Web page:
T around Town(s)

After visiting Minneapolis recently for Bad at Sports’ participation in Open Field at the Walker, WTT? was excited to return for a longer and more in depth visit to the MN art scene. After a week we don’t know the true definition of “Minnesota Nice”, but we found MN dwellers to be genuinely nice, chill people to hang out with. Oh yeah, and the art wasn’t half bad either. We found the artists we met to be a proud and supportive group with just enough buzz. It’s kind of like being in Chicago, but nicer, and cuter (super compliment) and with better bike trails. Here’s just a sampling of what we saw on our TC getaway.

First on our Nathaniel Smith sponsored tour was Soo Visual Art Center in Uptown we were caught Lovesickness with Trees: Recent Work by Sophia Heymans and Garrett Perry.

We had heard about SooVAC and Soo Local from Negative Jam on our last trip, so we checked it off our list first thing. Word on the street is that the Local space is pretty rad, but we unfortunately just missed the closing of Congruent Influence, a collaborative show between Mark Schoening and Drew Peterson. Carolyn Payne was way cool, we talked shop and it seems obvious that Soo’s got big things coming on the horizon.

Work by Sophia Heymans on view at what the locals call “SooVAC.”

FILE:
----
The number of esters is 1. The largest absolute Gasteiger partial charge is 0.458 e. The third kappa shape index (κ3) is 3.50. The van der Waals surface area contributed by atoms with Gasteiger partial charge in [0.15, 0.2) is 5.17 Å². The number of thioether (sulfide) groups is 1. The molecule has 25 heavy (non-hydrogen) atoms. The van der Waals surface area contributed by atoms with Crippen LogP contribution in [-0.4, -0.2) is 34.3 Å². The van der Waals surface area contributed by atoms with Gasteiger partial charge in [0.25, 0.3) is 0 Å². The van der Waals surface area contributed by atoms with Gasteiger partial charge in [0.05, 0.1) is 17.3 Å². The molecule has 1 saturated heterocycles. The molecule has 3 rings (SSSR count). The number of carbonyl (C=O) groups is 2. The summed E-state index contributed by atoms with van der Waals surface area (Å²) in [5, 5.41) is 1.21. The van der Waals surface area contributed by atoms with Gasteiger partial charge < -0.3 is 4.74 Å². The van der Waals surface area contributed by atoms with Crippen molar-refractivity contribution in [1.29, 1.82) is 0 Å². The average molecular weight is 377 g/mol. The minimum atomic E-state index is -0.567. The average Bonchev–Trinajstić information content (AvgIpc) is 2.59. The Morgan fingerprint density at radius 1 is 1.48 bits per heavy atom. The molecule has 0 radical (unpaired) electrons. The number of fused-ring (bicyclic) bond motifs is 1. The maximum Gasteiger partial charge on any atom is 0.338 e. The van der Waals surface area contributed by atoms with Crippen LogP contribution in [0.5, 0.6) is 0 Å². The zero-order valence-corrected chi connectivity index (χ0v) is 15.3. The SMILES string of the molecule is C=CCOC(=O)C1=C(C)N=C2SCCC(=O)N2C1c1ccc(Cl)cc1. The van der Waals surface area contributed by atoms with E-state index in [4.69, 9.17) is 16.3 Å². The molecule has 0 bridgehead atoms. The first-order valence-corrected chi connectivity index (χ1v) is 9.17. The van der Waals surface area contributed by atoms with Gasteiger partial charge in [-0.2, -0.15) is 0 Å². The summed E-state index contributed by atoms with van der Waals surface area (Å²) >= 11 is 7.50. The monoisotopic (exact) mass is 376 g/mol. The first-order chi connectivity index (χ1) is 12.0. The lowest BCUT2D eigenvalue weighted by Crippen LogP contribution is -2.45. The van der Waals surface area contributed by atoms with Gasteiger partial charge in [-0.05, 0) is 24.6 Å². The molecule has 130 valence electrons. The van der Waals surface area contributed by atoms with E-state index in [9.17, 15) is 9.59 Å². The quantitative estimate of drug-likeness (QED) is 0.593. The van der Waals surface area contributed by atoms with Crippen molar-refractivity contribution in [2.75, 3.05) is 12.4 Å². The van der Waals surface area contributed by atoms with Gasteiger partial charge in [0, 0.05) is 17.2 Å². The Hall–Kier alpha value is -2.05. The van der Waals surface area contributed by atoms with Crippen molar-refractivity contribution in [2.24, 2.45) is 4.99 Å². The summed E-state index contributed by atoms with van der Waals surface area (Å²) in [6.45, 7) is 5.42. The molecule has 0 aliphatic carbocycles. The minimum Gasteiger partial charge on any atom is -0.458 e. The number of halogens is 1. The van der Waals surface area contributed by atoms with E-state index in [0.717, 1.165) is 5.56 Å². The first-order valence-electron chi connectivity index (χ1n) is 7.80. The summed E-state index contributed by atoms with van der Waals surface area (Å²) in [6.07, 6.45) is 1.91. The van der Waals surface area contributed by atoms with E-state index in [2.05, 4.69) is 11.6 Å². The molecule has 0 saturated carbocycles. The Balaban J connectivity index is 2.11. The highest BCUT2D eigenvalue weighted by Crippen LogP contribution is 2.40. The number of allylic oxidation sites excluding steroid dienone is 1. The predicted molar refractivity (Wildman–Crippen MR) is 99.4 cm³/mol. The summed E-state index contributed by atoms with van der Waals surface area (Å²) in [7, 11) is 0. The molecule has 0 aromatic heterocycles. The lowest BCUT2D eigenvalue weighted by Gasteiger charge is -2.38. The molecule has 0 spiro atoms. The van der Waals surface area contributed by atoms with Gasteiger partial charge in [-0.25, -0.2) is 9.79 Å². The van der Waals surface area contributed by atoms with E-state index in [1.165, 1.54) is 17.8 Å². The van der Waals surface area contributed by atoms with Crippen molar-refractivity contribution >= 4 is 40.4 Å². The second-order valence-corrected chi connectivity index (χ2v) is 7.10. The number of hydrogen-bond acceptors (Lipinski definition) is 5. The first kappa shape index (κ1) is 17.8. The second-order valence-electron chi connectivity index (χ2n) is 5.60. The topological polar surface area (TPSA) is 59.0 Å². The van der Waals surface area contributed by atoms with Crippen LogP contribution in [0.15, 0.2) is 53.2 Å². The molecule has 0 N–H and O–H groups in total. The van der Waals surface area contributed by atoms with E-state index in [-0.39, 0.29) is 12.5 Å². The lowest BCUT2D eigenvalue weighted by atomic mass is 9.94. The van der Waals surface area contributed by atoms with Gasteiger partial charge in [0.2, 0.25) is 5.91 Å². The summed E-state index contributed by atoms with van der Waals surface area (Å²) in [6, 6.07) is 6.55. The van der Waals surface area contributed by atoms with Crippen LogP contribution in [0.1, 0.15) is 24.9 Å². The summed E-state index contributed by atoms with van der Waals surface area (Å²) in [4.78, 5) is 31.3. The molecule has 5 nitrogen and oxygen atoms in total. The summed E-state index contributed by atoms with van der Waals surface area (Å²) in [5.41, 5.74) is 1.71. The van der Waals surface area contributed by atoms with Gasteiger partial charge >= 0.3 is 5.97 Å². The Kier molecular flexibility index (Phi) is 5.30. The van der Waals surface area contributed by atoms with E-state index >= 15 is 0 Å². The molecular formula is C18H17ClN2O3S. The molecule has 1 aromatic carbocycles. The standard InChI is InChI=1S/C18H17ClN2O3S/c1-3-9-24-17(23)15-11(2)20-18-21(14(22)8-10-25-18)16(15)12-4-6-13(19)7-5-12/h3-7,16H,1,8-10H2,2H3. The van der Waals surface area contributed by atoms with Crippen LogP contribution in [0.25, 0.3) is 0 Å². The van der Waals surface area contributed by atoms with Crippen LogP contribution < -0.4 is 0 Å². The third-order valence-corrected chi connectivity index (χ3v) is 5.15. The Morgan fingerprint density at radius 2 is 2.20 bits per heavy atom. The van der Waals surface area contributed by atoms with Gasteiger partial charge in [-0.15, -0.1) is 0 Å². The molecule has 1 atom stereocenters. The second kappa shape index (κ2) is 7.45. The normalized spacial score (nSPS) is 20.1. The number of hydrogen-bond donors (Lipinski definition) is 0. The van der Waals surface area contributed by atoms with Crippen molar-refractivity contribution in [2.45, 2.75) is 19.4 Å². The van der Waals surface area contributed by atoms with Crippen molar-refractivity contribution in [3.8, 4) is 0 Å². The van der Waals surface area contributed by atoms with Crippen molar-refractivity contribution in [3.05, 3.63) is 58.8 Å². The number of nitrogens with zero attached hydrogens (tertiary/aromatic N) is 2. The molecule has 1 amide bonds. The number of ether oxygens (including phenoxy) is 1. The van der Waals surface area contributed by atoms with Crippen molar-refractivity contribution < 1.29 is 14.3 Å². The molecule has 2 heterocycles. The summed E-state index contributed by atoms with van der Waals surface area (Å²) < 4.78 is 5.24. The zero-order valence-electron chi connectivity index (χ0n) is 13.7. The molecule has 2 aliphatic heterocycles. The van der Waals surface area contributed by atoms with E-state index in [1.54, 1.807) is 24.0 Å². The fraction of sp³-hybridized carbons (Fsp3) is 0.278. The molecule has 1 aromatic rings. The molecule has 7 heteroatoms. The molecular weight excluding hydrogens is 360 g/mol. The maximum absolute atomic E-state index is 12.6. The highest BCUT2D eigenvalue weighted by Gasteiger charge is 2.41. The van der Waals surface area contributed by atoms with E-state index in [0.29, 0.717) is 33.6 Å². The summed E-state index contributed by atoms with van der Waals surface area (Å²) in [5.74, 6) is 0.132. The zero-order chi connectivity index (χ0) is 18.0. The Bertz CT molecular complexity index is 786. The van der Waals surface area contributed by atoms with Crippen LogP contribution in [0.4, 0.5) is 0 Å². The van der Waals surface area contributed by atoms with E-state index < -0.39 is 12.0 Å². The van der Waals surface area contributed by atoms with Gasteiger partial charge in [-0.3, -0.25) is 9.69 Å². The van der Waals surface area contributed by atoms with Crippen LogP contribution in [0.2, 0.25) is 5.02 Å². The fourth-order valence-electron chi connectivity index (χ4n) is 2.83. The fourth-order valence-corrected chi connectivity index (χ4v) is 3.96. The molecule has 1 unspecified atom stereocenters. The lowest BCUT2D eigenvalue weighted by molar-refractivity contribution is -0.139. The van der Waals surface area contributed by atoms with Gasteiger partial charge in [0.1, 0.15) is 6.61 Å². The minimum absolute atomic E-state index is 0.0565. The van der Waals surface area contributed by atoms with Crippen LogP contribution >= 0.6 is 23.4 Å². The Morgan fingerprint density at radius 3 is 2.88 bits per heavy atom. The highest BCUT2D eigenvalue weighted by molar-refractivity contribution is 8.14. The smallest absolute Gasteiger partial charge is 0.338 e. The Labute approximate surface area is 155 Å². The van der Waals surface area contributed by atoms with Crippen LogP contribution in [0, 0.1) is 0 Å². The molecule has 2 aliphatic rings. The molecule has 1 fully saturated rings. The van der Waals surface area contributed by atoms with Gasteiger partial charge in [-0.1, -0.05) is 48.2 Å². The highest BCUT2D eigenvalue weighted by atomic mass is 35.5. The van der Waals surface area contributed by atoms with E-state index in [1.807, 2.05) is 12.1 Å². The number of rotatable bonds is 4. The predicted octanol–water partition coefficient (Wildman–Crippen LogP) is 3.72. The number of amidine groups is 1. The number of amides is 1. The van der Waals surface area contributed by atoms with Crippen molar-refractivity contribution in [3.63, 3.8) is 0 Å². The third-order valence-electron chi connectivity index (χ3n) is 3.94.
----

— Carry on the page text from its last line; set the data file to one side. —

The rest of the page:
Work by Garrett Perry on view at what the locals call “SooVAC.”

SooVAC ED, Carolyn Payne with Nathaniel Smith in the gallery.

We also managed to battle our way into a few studios during our trip. An old friend from our SAIC daze, printmaker Drew Peterson, invited us to lunch at the teeniest Tiny Diner and then showed us his to his studio in the Powderhorn neighborhood, east of Uptown. We were stunned by the surprisingly painterly pixel paintings of Mathew Zefeldt at his studio at the University of Minneapolis. Right before we left we were able to squeeze in a visit with Nate Young, more on that later.

We want to tell you all about the beet tagine we had with Drew at Tiny Diner, but this isn’t Instagram.

The Weatherman Report

Work by Drew Peterson, from his series Waterworks 2013-14.

Our favorite work, a sweet and sold(!) fire butt by Garrett Perry.

Peterson’s Waterworks series in his studio.

Peterson has been busy since we both left SAIC. This and the other unique screen prints he showed me are destined for the artist’s solo show in the fall.

Peterson in his studio, the type of tight and well organized space you’d expect from a seasoned screen printer.

Mathew Zefeldt’s studio at the University of Minneapolis. The artist is working on his upcoming show at the Minneapolis Institute of the Art, opening October 16th. We heard there’s wallpaper involved. Excited.

Zefeldt looking svelte in his studio.

Not only were these paintings clearly a glorious mindfuck, they also include the last two video games I remember playing as a child. I fucking loved killing Nazis in Wolfenstein.

Despite the digital feel of the paintings, Zefeldt doesn’t even touch photoshop. This “mood board” is his way of testing out aspects of the painting before committing them to canvas.